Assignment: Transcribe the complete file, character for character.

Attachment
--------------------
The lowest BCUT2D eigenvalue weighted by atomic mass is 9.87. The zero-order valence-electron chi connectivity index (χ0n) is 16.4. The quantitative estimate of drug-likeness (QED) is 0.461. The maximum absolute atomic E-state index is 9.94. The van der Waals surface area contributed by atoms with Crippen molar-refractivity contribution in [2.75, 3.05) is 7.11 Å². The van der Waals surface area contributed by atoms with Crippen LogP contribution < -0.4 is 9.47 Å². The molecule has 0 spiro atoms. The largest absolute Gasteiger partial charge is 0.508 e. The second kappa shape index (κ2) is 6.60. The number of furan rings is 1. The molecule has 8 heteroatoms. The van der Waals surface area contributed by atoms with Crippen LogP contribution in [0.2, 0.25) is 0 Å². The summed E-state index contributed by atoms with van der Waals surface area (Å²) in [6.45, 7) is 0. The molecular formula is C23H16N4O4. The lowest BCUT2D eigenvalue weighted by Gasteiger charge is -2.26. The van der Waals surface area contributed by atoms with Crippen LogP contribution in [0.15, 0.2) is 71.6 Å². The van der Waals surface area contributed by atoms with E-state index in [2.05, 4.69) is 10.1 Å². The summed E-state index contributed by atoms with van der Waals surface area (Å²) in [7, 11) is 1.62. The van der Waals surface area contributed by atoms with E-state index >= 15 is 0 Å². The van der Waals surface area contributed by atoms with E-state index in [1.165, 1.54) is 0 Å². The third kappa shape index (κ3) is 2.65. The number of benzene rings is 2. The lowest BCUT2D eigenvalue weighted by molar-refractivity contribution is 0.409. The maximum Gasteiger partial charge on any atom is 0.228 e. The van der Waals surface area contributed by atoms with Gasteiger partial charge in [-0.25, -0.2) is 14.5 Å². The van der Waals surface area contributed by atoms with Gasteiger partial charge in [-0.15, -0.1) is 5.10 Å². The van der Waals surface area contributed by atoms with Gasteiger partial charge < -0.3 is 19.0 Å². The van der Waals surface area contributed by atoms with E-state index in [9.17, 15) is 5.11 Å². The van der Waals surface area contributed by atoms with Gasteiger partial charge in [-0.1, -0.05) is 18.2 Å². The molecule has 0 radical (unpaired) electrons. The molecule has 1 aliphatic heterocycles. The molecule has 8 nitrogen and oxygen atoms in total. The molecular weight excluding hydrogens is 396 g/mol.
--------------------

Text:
The lowest BCUT2D eigenvalue weighted by atomic mass is 9.87. The zero-order valence-electron chi connectivity index (χ0n) is 16.4. The quantitative estimate of drug-likeness (QED) is 0.461. The maximum absolute atomic E-state index is 9.94. The van der Waals surface area contributed by atoms with Crippen molar-refractivity contribution in [2.75, 3.05) is 7.11 Å². The van der Waals surface area contributed by atoms with Crippen LogP contribution < -0.4 is 9.47 Å². The molecule has 0 spiro atoms. The largest absolute Gasteiger partial charge is 0.508 e. The second kappa shape index (κ2) is 6.60. The number of furan rings is 1. The molecule has 8 heteroatoms. The van der Waals surface area contributed by atoms with Crippen LogP contribution in [0.2, 0.25) is 0 Å². The summed E-state index contributed by atoms with van der Waals surface area (Å²) in [6.45, 7) is 0. The molecular formula is C23H16N4O4. The lowest BCUT2D eigenvalue weighted by Gasteiger charge is -2.26. The van der Waals surface area contributed by atoms with Crippen LogP contribution in [0.15, 0.2) is 71.6 Å². The van der Waals surface area contributed by atoms with E-state index in [2.05, 4.69) is 10.1 Å². The summed E-state index contributed by atoms with van der Waals surface area (Å²) in [7, 11) is 1.62. The van der Waals surface area contributed by atoms with E-state index >= 15 is 0 Å². The van der Waals surface area contributed by atoms with E-state index in [1.165, 1.54) is 0 Å². The third kappa shape index (κ3) is 2.65. The number of benzene rings is 2. The lowest BCUT2D eigenvalue weighted by molar-refractivity contribution is 0.409. The maximum Gasteiger partial charge on any atom is 0.228 e. The van der Waals surface area contributed by atoms with Gasteiger partial charge in [-0.25, -0.2) is 14.5 Å². The van der Waals surface area contributed by atoms with Gasteiger partial charge in [-0.15, -0.1) is 5.10 Å². The van der Waals surface area contributed by atoms with Gasteiger partial charge < -0.3 is 19.0 Å². The van der Waals surface area contributed by atoms with E-state index in [9.17, 15) is 5.11 Å². The van der Waals surface area contributed by atoms with Gasteiger partial charge in [-0.1, -0.05) is 18.2 Å². The molecule has 0 radical (unpaired) electrons. The molecule has 1 aliphatic heterocycles. The molecule has 8 nitrogen and oxygen atoms in total. The molecular weight excluding hydrogens is 396 g/mol.